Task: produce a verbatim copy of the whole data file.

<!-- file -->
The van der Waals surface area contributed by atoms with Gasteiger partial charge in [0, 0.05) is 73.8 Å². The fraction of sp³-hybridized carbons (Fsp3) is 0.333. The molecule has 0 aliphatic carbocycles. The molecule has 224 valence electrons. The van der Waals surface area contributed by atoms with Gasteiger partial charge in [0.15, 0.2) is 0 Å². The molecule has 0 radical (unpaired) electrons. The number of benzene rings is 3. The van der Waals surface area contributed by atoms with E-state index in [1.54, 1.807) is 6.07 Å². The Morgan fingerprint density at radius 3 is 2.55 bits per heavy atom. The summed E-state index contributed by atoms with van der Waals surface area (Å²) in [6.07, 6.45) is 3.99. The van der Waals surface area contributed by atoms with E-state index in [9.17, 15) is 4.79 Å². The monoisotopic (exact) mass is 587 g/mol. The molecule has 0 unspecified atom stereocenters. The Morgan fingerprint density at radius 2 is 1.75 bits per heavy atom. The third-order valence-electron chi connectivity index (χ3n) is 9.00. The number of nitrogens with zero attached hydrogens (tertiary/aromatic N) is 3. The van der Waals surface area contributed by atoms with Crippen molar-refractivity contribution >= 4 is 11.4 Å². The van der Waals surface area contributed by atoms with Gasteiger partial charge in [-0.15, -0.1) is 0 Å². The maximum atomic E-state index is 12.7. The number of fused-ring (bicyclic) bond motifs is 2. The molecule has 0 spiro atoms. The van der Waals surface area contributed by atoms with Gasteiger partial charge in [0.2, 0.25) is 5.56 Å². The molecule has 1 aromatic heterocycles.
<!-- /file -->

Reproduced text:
The van der Waals surface area contributed by atoms with Gasteiger partial charge in [0, 0.05) is 73.8 Å². The fraction of sp³-hybridized carbons (Fsp3) is 0.333. The molecule has 0 aliphatic carbocycles. The molecule has 224 valence electrons. The van der Waals surface area contributed by atoms with Gasteiger partial charge in [0.15, 0.2) is 0 Å². The molecule has 0 radical (unpaired) electrons. The number of benzene rings is 3. The van der Waals surface area contributed by atoms with E-state index in [1.54, 1.807) is 6.07 Å². The Morgan fingerprint density at radius 3 is 2.55 bits per heavy atom. The summed E-state index contributed by atoms with van der Waals surface area (Å²) in [6.07, 6.45) is 3.99. The van der Waals surface area contributed by atoms with E-state index in [9.17, 15) is 4.79 Å². The monoisotopic (exact) mass is 587 g/mol. The molecule has 0 unspecified atom stereocenters. The Morgan fingerprint density at radius 2 is 1.75 bits per heavy atom. The third-order valence-electron chi connectivity index (χ3n) is 9.00. The number of nitrogens with zero attached hydrogens (tertiary/aromatic N) is 3. The van der Waals surface area contributed by atoms with Crippen molar-refractivity contribution >= 4 is 11.4 Å². The van der Waals surface area contributed by atoms with Gasteiger partial charge in [-0.15, -0.1) is 0 Å². The maximum atomic E-state index is 12.7. The number of fused-ring (bicyclic) bond motifs is 2. The molecule has 0 spiro atoms. The van der Waals surface area contributed by atoms with Gasteiger partial charge in [0.2, 0.25) is 5.56 Å². The molecule has 1 aromatic heterocycles.